Sports marketing is an area that has seen almost unprecedented growth since the dawn of the digital age, which has coincided with a huge upturn in the amount of money flowing in and around the world’s top sports. Marketing in sports is big business for teams, players and the organisations that supply them with equipment, etc, so the need to stay ahead of the opposition off the field is as pressing as it is on it.
Millions of people around the world live and breathe sports and are there to be marketed to. The unique loyalty of sports fans makes them an audience with an incredible potential if the marketing is done well (see our case study of Manchester City for an example of this). The live nature of sports events adds another specific dimension where quick reactions and sound judgment can reap instant dividends.
So, in an ever-changing market, what are the key sports marketing trends for 2017?
1 – Sports marketing doesn’t have to be about sports
Top sportspeople have always been used for marketing and advertising for products and services that are nothing to do with their day jobs. Their positions as role models and icons makes them very appealing, and some teams are seeking to leverage that collective appeal for their own benefit. Most famous/infamous in this area is Manchester United’s deal with 20th Century Fox, which has seen the club promoting movies like Deadpool and X-Men: Apocalypse through special videos placing players like Wayne Rooney in those films. These were often shareable for all the wrong reasons, but certainly helped draw attention to what they were promoting.
2 – The line between sports and marketing is getting blurry
As teams and brands get more confident and inventive with their usage of digital marketing and social media in particular, it’s getting harder to tell what is marketing and what is just the day-to-day communications of a sports team. This was highlighted this week when MLS side LA Galaxy took their complaints about refereeing decisions in a game against Portland Timbers to a whole new dimension. Instead of post-game grumbles from their coach, they made a meme video mocking opposition player Diego Chara. Portland responded and the row has generated worldwide interest in a game that would otherwise have barely registered. Was that on the minds of Galaxy’s social team when they made the video? You bet it was.
3 – Using video and AR content to go deeper
In more innocent times, sports fans and sports players came from the same backgrounds, lived in the same towns and freely intermingled, but in the 21st Century, top sports stars are shielded from the general public by security guards, limousines and electrified fences. Luckily, it’s still possible to project the image of accessibility through social media and other digital content, particularly the emerging usage of VR and AR. That kind of immersive marketing connects fans with players in a hands-off manner that suits the needs of everyone involved and has been done well by Nike with its Nike On Demand WhatsApp messaging service, which connects fans with coaches and stars for motivational and inspirational content. Using video and AR content of training sessions, locker room chat, virtual stadium fan experiences, etc only helps to make fans feel like a part of something, and that’s the name of the game.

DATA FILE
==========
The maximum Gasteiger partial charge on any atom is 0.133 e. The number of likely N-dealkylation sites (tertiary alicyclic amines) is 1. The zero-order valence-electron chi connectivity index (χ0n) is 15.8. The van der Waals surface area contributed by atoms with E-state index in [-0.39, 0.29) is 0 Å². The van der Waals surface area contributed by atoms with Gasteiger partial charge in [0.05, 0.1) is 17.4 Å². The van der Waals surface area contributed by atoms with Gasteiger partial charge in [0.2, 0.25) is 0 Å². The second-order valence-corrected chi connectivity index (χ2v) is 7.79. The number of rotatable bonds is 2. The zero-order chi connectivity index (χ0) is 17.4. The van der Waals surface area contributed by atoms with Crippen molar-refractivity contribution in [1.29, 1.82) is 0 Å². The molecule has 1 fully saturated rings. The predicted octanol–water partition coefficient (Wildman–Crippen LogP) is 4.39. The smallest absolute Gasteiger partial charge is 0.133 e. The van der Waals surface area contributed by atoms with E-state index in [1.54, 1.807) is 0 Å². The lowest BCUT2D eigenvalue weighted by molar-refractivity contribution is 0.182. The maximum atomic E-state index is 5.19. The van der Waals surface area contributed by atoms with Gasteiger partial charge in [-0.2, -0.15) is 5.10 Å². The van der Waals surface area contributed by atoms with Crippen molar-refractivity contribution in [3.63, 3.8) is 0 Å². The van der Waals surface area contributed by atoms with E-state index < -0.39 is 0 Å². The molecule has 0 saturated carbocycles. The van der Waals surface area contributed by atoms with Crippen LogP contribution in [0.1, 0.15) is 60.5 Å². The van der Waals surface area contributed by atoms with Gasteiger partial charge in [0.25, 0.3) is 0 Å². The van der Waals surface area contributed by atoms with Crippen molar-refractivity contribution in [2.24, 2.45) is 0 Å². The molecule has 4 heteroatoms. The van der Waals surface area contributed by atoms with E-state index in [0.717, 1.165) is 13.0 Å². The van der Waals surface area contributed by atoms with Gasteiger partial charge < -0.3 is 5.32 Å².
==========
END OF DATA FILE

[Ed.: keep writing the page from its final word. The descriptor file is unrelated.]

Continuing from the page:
4 – Teams are taking eSports seriously
Very few people have the skills and dedication to become top sports stars, but almost anyone with enough time on their hands can become an eSports star. YouTube has already made several ‘celebrities’ out of teenagers and young adults who film themselves playing video games and digitally-savvy brands are aware of the appeal to young audiences these people have. West Ham and Manchester City last year signed eSports players to represent them in FIFA video game tournaments, creating digital content and sharing it with hordes of the ever-attractive-to-marketers millennial fans who feel more of a link with them than the super-rich athletes on the pitch.
5 – New media to keep muscling in on old media
The world of sports has been perhaps slower than other forms of visual entertainment to embrace live streaming, mostly because of the lucrative contracts that have been locked in with traditional broadcasters for the rights to show live events. So far a lot of the attention has been paid on second screen marketing during games, but with Twitter, Facebook and YouTube all pushing their ‘live’ footage hard, you can expect more announcements like Twitter’s deal with the NFL and YouTube’s screening of the Champions League final.
What do you see as the key trends for sports marketing in 2017? How has technology changed how you engage with teams and brands? Tweet @mporiumgroup or comment below.